That one little slice of approval from Scruffy feels oddly like a win, but he doesn’t step out of Paul’s personal space. It gives him a better chance to observe without repercussions, and he does so because even with how much Scruffy looks like everyone else Paul’s known his whole life—that is to say, human—there’s still something undeniably unique about him. About all of them. Maybe it's the fact that they're not supposed to be here, that they're not supposed to exist. Or maybe it's something else.

“So… you’re not the Claimers,” Sasha concludes. “You’ve got nothing to do with them.”

“No. We don’t,” the braided woman assures.

“And you’re not in the business of killing strangers?” Hershel wonders next. He's got the right amount of humor to make Leader Curly’s lips quirk before he answers.

“Not usually. Not unless we have to.”

“Good.” Maggie actually sounds pleased. “’Cause neither are we.”

“Unless we have to,” Paul repeats. There’s no malice behind the curve of his mouth, which makes Scruffy’s eye twitch, so he feels safe enough to joke now that the tension is subsiding. To put them all onto common ground is a good move. “So, it’s best not to try anything.”

“Best not to make threats you can’t keep, neither.”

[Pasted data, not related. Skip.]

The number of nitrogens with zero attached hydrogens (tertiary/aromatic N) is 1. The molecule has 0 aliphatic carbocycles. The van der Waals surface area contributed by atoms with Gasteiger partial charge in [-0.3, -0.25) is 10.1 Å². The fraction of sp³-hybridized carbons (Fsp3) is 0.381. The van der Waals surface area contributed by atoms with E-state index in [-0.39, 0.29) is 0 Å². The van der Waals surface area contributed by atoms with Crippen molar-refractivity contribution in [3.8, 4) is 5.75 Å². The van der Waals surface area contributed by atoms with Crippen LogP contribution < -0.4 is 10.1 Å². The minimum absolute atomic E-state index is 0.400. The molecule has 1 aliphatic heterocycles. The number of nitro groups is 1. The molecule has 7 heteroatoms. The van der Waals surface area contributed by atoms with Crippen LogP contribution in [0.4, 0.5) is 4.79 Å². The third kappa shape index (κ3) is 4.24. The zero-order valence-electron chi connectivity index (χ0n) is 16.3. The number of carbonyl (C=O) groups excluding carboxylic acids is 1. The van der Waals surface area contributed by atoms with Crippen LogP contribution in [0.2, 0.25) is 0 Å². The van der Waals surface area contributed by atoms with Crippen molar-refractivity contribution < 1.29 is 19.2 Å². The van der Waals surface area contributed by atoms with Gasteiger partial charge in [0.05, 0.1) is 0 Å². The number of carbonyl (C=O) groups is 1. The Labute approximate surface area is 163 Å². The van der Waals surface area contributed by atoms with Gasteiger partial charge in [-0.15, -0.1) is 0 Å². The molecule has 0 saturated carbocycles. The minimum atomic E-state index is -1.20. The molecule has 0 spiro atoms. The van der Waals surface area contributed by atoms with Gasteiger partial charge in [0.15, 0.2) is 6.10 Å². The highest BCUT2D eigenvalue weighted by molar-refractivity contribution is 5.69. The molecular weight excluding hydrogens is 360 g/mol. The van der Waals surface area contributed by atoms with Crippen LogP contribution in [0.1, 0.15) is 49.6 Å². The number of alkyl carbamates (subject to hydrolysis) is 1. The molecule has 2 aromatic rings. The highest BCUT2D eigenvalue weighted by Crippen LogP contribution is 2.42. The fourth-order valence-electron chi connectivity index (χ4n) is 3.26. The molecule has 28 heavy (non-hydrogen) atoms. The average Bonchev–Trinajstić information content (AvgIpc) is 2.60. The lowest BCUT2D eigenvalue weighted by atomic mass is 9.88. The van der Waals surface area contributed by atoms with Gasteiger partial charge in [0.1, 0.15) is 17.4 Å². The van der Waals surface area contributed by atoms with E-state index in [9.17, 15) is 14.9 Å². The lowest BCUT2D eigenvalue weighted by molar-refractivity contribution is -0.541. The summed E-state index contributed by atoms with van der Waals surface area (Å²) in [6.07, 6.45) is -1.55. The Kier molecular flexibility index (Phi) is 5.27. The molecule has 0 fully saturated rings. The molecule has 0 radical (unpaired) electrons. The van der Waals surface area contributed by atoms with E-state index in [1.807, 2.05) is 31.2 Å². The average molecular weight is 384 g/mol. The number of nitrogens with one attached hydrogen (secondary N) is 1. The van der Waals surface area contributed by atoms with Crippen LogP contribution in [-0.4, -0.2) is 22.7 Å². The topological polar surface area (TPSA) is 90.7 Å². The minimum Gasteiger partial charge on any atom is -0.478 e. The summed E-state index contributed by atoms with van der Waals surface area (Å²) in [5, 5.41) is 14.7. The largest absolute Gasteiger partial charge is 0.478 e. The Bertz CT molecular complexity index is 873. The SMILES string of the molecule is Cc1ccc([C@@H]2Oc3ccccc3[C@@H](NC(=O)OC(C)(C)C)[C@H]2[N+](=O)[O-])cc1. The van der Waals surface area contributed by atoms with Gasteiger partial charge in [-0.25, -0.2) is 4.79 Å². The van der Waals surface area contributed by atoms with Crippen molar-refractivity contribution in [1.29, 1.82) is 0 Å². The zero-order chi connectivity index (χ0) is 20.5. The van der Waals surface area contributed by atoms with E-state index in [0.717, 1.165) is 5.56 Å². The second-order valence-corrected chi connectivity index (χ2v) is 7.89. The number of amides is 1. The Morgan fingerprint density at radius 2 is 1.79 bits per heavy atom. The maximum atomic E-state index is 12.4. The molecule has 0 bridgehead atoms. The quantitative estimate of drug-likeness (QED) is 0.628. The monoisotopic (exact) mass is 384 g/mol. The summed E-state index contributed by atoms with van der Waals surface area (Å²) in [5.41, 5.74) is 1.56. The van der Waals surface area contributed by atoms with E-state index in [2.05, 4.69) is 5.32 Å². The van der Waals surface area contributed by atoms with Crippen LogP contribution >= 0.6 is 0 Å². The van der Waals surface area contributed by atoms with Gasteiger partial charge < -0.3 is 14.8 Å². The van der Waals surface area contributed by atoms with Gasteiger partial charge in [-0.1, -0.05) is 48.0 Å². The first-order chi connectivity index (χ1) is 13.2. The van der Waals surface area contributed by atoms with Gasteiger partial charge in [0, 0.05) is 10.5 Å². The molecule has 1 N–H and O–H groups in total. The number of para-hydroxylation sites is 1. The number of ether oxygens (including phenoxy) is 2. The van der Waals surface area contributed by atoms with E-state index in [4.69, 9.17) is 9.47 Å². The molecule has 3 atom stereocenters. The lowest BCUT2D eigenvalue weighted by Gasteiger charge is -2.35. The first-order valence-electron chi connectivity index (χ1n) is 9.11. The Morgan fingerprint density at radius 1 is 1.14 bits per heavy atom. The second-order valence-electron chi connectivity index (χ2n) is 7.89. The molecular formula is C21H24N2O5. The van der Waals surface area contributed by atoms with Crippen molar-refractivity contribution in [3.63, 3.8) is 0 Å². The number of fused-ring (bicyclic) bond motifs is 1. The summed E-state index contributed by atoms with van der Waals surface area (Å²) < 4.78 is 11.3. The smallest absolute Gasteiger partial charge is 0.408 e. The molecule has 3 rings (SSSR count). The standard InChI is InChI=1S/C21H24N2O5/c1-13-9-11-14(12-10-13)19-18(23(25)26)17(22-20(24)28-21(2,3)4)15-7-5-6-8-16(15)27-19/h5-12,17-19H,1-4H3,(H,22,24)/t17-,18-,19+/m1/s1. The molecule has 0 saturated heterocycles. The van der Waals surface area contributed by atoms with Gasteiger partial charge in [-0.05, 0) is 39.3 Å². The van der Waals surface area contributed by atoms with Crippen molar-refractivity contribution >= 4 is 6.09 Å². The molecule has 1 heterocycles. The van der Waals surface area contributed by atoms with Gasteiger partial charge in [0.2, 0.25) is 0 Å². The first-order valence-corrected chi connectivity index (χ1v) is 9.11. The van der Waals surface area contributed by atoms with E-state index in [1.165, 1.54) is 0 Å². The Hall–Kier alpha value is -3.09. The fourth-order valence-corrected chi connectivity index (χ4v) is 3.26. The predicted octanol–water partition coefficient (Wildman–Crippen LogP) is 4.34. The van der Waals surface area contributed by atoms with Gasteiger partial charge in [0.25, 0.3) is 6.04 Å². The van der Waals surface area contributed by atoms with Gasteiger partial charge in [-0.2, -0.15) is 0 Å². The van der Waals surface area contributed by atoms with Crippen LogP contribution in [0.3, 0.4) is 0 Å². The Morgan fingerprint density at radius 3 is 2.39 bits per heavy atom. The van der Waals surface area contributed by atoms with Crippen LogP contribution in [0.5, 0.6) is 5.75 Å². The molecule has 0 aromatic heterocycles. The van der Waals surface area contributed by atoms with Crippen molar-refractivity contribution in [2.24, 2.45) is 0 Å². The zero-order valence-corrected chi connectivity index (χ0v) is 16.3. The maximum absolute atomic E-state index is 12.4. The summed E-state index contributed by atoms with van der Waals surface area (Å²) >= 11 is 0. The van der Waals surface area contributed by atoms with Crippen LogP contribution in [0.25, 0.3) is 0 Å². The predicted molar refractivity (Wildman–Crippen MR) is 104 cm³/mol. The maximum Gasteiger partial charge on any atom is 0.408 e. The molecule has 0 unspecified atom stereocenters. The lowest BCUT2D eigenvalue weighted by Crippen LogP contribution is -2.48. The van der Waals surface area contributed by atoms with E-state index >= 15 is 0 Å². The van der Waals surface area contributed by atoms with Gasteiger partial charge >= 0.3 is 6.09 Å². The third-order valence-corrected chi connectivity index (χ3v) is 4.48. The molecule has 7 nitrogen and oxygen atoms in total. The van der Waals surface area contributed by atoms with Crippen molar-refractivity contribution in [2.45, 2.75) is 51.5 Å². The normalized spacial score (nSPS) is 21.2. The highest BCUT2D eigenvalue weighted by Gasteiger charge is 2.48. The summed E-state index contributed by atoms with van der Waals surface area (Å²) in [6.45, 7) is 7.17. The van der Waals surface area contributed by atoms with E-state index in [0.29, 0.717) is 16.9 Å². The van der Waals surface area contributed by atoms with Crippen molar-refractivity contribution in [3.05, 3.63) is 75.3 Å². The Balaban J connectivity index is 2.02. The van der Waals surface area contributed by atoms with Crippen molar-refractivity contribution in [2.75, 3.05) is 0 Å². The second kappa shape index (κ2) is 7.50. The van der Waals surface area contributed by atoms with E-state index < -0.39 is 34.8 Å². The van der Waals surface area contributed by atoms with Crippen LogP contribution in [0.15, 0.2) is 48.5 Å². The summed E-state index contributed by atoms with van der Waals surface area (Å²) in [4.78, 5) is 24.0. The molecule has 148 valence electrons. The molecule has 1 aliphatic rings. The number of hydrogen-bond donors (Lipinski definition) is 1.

“Exactly.”

Paul smiles. It’s not born from happiness—not with how they’re standing, still at the mercy of dangerous strangers, and not with what they’ve lost—just simply made from adrenaline and instinct, the latter of which tells him, perhaps misguidedly, that Scruffy won’t do him any harm. In fact, all he does is continue to stare. Paul thinks he might even feel the pistol slide a few inches down his stomach, which should worry him the lower it gets but it seems more like an unconscious wavering than an actual threat of shooting him in the dick. He hopes.

Leader Curly takes a wide step back so he’s able to survey the entire scene. His gun’s down at his waist, but still gripped firmly in hand. It's primitive and unusual, but resembles some of the hand-cannons he's used to seeing around Woodbury. Almost like it would have been a prototype or template.

“I’m Rick Grimes,” Leader Curly finally introduces. “This is Daryl.” A nod towards the scruffy man gives Paul a new aspect to study. “Over there’s Michonne, Morgan, Dianne. Abraham and Rosita are in the back.” Rick looks him square in the face. “What’s your name?”

“Paul Rovia. But my friends call me Jesus." His arms stretch out at his sides. "Your pick.”

“Like the ol’ Lord?” Abraham snickers. “Father G’s gonna shit bricks.”

“You’re their leader?” Rick asks while gesturing towards his crew-mates in their line .

“Oh, no.” Paul huffs. “No. That’d be her.”

He points towards the Captain with another smile, actually sincere this time.

“Maggie,” she says, garnering a nod of approval from Michonne. “My name’s Maggie Rhee. This is my husband, Glenn, and Hershel, my daddy. That’s Sasha, Aaron, Tara, and—”

She clears her throat at the end, ignoring the fact that’s she’d almost rattled off the names of the three that aren’t standing with them but should've been. “And that’s it. We weren’t supposed to be here. Neither was anyone else.”